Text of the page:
9 June 2009

We are now drilling and analyzing ice core

Susanne B., Susanne I. and Sebastian in the new cooks freezer.

Susanne B., Susanne I. and Sebastian in the new cooks freezer.

This is the first day in a hopefully long period of ice core drilling, ice core sampling and ice core measurements. We are in an “all hands on deck” situation. While drillers and scientists work in the snow caves, the support staff is reduced to a Cook (Sarah), two mechanics (Sverrir and Jørn), an experienced vehicle operator and all-round assistant (Lou), a Field Leader (J.P.) and a house mouse (on rotation among scientists). The “what we have done today” list will shorter from today; but it will have another fixed item: Processing.
A short explanation on depths given in the list: The reason why we apparently are able to log ice cores deeper than the drillers depth is because the top of the hole, where the drillers start, is approx. 11 m below the summer 2008 snow surface, which is the depth reference of the ice core depth (loggers depth). When the cores are logged (labeled and assigned depth) they are placed in the core buffer (a shelf system with more than 150 ice core troughs). The processers take cores from the buffer, cut samples, do measurements and pack samples and core sections in insulated crates for shipment. Right now, the processers are almost 200 m behind, but they will catch up.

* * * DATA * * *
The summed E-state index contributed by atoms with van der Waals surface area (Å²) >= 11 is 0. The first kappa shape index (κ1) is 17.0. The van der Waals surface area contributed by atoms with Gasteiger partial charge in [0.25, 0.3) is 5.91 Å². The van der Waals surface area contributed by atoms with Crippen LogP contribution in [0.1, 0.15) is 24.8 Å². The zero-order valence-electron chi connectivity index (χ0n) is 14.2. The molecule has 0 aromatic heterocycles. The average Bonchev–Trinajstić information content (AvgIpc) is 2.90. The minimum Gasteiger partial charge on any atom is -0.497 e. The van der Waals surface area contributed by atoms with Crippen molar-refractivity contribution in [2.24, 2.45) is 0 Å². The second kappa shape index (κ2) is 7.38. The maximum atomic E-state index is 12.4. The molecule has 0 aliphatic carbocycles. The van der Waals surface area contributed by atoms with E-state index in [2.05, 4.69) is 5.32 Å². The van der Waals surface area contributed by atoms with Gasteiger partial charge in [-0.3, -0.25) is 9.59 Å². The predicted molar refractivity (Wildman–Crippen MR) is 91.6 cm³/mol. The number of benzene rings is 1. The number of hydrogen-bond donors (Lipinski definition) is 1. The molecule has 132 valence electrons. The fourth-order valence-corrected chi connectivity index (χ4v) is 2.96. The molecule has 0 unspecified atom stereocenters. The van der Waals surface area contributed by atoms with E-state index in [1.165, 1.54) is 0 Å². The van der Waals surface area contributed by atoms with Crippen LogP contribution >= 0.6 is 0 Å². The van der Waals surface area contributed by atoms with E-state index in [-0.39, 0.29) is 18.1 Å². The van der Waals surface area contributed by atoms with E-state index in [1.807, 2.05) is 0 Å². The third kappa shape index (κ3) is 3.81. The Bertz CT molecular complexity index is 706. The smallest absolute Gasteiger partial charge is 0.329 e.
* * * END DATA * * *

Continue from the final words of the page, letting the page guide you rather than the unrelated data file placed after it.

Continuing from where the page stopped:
What we have done today:

  1. Drilling with the NEEM long drill.
  2. Logging. Last bag: 542. Depth: 298.10 m.
  3. Processing 11 m ice cores. Processed depth: 111.65 m
  4. Preparing snow hill for storage garage.
  5. In the CFA lab., two more components are ready: Calcium and Ammonium.
  6. 6Made inventory in cooks freezer.

Ad.1: This is how the drillers report looks today: “The stable drilling mode from yesterday continued during the day. Our pitch goes from 3.5 mm early in the run and ends often at 2.5 mm. Drilling current is normally from 8 to 10 amps. Core brakes are stable and clean, around 700 kp netto, both core dogs engage. Chips recovery 100 %. Max run length today was 3.51 m. We drilled 26.2 m in 8 runs.
Drillers depth is 288.61 m.”

Ad.5: In the CFA laboratory more and more equipment is being added. It is going to be the most advanced Continuous Flow Analysis (CFA) and sampling program ever done on an ice core. A subsection of 33mm x 33mm along the ice core length is melted on a hot plate from start to end. The melt water will be analyzed for about 15 chemical impurities, continental dust, cosmogenic isotopes, volcanic tephra, isotopes of chemical impurities, trace metals, green house gases and isotopic composition of the water. As the CFA lab is filled with equipment, the temperature rises in the small cabin to tropical levels. We plan to make a funnel to the surface to lead the heat away.

Weather: Fine all day. -23 °C to -11 °C, 5-12 knots mainly from SSE.
Visibility: Unrestricted. We were able to enjoy afternoon tea outside at our picnic tables.

FL, J.P. Steffensen

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